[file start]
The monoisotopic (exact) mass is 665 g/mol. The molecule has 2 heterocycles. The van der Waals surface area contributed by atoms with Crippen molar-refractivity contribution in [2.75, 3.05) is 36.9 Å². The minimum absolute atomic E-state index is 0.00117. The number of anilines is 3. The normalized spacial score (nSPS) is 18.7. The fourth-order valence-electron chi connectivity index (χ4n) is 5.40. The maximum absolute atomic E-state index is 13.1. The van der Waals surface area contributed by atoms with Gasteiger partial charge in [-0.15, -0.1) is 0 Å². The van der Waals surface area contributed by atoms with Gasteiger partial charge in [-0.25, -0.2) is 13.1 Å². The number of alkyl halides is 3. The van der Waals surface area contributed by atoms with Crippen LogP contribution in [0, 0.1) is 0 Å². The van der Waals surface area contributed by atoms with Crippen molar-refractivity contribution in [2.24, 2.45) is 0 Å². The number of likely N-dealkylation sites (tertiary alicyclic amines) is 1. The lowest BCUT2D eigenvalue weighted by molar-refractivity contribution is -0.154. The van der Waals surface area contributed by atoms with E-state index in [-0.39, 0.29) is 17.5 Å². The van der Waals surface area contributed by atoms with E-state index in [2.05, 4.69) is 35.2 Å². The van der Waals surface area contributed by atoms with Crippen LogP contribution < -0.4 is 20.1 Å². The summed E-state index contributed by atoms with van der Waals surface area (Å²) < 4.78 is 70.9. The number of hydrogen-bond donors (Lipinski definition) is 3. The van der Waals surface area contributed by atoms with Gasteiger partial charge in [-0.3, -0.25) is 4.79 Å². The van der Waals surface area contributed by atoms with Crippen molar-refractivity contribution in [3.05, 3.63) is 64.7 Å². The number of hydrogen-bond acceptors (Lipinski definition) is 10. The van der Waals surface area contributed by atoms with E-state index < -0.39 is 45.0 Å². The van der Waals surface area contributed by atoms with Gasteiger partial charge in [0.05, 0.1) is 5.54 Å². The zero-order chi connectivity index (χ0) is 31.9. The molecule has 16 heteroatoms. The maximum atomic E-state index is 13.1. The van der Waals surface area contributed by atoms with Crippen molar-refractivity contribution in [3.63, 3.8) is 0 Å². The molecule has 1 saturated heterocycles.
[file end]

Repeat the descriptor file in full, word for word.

The monoisotopic (exact) mass is 665 g/mol. The molecule has 2 heterocycles. The van der Waals surface area contributed by atoms with Crippen molar-refractivity contribution in [2.75, 3.05) is 36.9 Å². The minimum absolute atomic E-state index is 0.00117. The number of anilines is 3. The normalized spacial score (nSPS) is 18.7. The fourth-order valence-electron chi connectivity index (χ4n) is 5.40. The maximum absolute atomic E-state index is 13.1. The van der Waals surface area contributed by atoms with Gasteiger partial charge in [-0.15, -0.1) is 0 Å². The van der Waals surface area contributed by atoms with Gasteiger partial charge in [-0.25, -0.2) is 13.1 Å². The number of alkyl halides is 3. The van der Waals surface area contributed by atoms with Crippen LogP contribution in [0, 0.1) is 0 Å². The van der Waals surface area contributed by atoms with Crippen molar-refractivity contribution in [2.24, 2.45) is 0 Å². The number of likely N-dealkylation sites (tertiary alicyclic amines) is 1. The lowest BCUT2D eigenvalue weighted by molar-refractivity contribution is -0.154. The van der Waals surface area contributed by atoms with E-state index in [-0.39, 0.29) is 17.5 Å². The van der Waals surface area contributed by atoms with E-state index in [2.05, 4.69) is 35.2 Å². The van der Waals surface area contributed by atoms with Crippen LogP contribution < -0.4 is 20.1 Å². The summed E-state index contributed by atoms with van der Waals surface area (Å²) < 4.78 is 70.9. The number of hydrogen-bond donors (Lipinski definition) is 3. The van der Waals surface area contributed by atoms with Gasteiger partial charge in [-0.3, -0.25) is 4.79 Å². The van der Waals surface area contributed by atoms with Crippen molar-refractivity contribution in [3.05, 3.63) is 64.7 Å². The number of hydrogen-bond acceptors (Lipinski definition) is 10. The van der Waals surface area contributed by atoms with E-state index < -0.39 is 45.0 Å². The van der Waals surface area contributed by atoms with Gasteiger partial charge in [0.05, 0.1) is 5.54 Å². The zero-order chi connectivity index (χ0) is 31.9. The molecule has 16 heteroatoms. The maximum atomic E-state index is 13.1. The van der Waals surface area contributed by atoms with Crippen molar-refractivity contribution in [3.63, 3.8) is 0 Å². The molecule has 1 saturated heterocycles.